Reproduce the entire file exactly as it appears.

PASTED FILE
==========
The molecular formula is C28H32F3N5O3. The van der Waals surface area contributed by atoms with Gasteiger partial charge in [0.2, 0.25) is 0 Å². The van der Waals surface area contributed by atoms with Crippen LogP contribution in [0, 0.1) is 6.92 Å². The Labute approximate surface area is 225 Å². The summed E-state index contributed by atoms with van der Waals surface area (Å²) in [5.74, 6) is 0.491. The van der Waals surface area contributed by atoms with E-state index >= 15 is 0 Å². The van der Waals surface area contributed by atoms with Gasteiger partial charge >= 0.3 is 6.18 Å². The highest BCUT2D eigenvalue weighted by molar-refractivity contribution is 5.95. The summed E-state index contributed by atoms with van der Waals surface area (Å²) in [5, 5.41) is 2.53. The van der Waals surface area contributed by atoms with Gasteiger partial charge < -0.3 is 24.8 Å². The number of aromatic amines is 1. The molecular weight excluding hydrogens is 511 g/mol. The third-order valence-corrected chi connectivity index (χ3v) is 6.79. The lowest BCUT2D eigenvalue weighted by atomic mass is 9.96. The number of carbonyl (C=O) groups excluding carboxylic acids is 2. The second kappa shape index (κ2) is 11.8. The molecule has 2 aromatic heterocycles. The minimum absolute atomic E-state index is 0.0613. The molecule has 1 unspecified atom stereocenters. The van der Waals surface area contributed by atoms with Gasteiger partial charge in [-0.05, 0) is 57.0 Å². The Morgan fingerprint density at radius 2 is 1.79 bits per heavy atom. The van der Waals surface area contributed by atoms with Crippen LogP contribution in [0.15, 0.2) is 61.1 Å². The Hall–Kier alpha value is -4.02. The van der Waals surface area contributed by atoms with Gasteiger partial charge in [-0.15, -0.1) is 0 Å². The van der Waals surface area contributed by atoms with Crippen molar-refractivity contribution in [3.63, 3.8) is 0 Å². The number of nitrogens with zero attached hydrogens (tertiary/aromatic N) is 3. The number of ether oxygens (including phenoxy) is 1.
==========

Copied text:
The molecular formula is C28H32F3N5O3. The van der Waals surface area contributed by atoms with Gasteiger partial charge in [0.2, 0.25) is 0 Å². The van der Waals surface area contributed by atoms with Crippen LogP contribution in [0, 0.1) is 6.92 Å². The Labute approximate surface area is 225 Å². The summed E-state index contributed by atoms with van der Waals surface area (Å²) in [5.74, 6) is 0.491. The van der Waals surface area contributed by atoms with E-state index >= 15 is 0 Å². The van der Waals surface area contributed by atoms with Gasteiger partial charge >= 0.3 is 6.18 Å². The highest BCUT2D eigenvalue weighted by molar-refractivity contribution is 5.95. The summed E-state index contributed by atoms with van der Waals surface area (Å²) in [5, 5.41) is 2.53. The van der Waals surface area contributed by atoms with Gasteiger partial charge < -0.3 is 24.8 Å². The number of aromatic amines is 1. The molecular weight excluding hydrogens is 511 g/mol. The third-order valence-corrected chi connectivity index (χ3v) is 6.79. The lowest BCUT2D eigenvalue weighted by atomic mass is 9.96. The number of carbonyl (C=O) groups excluding carboxylic acids is 2. The second kappa shape index (κ2) is 11.8. The molecule has 2 aromatic heterocycles. The minimum absolute atomic E-state index is 0.0613. The molecule has 1 unspecified atom stereocenters. The van der Waals surface area contributed by atoms with Gasteiger partial charge in [-0.05, 0) is 57.0 Å². The Morgan fingerprint density at radius 2 is 1.79 bits per heavy atom. The van der Waals surface area contributed by atoms with Crippen LogP contribution in [0.15, 0.2) is 61.1 Å². The Hall–Kier alpha value is -4.02. The van der Waals surface area contributed by atoms with Gasteiger partial charge in [-0.15, -0.1) is 0 Å². The van der Waals surface area contributed by atoms with Crippen molar-refractivity contribution in [3.63, 3.8) is 0 Å². The number of nitrogens with zero attached hydrogens (tertiary/aromatic N) is 3. The number of ether oxygens (including phenoxy) is 1.